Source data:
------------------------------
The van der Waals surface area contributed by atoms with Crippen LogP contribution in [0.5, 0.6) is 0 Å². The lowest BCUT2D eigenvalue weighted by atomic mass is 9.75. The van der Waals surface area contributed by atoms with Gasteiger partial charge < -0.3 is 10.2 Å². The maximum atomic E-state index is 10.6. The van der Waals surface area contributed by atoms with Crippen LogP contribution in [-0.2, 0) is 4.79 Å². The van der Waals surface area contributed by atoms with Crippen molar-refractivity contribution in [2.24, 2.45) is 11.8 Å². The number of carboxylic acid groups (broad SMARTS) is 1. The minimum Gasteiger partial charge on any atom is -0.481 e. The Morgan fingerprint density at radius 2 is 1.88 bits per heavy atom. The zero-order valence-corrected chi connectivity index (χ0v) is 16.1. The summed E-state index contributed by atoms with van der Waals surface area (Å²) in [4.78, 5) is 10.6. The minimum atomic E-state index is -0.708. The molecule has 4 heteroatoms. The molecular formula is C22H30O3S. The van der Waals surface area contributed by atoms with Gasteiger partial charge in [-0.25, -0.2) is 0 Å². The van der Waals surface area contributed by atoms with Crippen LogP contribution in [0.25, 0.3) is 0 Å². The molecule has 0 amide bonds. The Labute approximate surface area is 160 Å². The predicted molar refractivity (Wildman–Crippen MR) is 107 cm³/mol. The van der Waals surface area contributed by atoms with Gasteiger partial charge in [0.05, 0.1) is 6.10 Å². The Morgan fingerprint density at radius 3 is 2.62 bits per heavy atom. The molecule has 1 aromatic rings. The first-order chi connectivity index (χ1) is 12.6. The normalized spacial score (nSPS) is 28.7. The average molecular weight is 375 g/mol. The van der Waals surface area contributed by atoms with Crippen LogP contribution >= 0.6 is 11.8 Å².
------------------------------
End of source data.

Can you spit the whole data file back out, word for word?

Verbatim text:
The van der Waals surface area contributed by atoms with Crippen LogP contribution in [0.5, 0.6) is 0 Å². The lowest BCUT2D eigenvalue weighted by atomic mass is 9.75. The van der Waals surface area contributed by atoms with Gasteiger partial charge < -0.3 is 10.2 Å². The maximum atomic E-state index is 10.6. The van der Waals surface area contributed by atoms with Crippen LogP contribution in [-0.2, 0) is 4.79 Å². The van der Waals surface area contributed by atoms with Crippen molar-refractivity contribution in [2.24, 2.45) is 11.8 Å². The number of carboxylic acid groups (broad SMARTS) is 1. The minimum Gasteiger partial charge on any atom is -0.481 e. The Morgan fingerprint density at radius 2 is 1.88 bits per heavy atom. The zero-order valence-corrected chi connectivity index (χ0v) is 16.1. The summed E-state index contributed by atoms with van der Waals surface area (Å²) in [4.78, 5) is 10.6. The minimum atomic E-state index is -0.708. The molecule has 4 heteroatoms. The molecular formula is C22H30O3S. The van der Waals surface area contributed by atoms with Gasteiger partial charge in [-0.25, -0.2) is 0 Å². The van der Waals surface area contributed by atoms with Crippen LogP contribution in [0.25, 0.3) is 0 Å². The molecule has 0 amide bonds. The Labute approximate surface area is 160 Å². The predicted molar refractivity (Wildman–Crippen MR) is 107 cm³/mol. The van der Waals surface area contributed by atoms with Gasteiger partial charge in [0.05, 0.1) is 6.10 Å². The Morgan fingerprint density at radius 3 is 2.62 bits per heavy atom. The molecule has 1 aromatic rings. The first-order chi connectivity index (χ1) is 12.6. The normalized spacial score (nSPS) is 28.7. The average molecular weight is 375 g/mol. The van der Waals surface area contributed by atoms with Crippen LogP contribution >= 0.6 is 11.8 Å².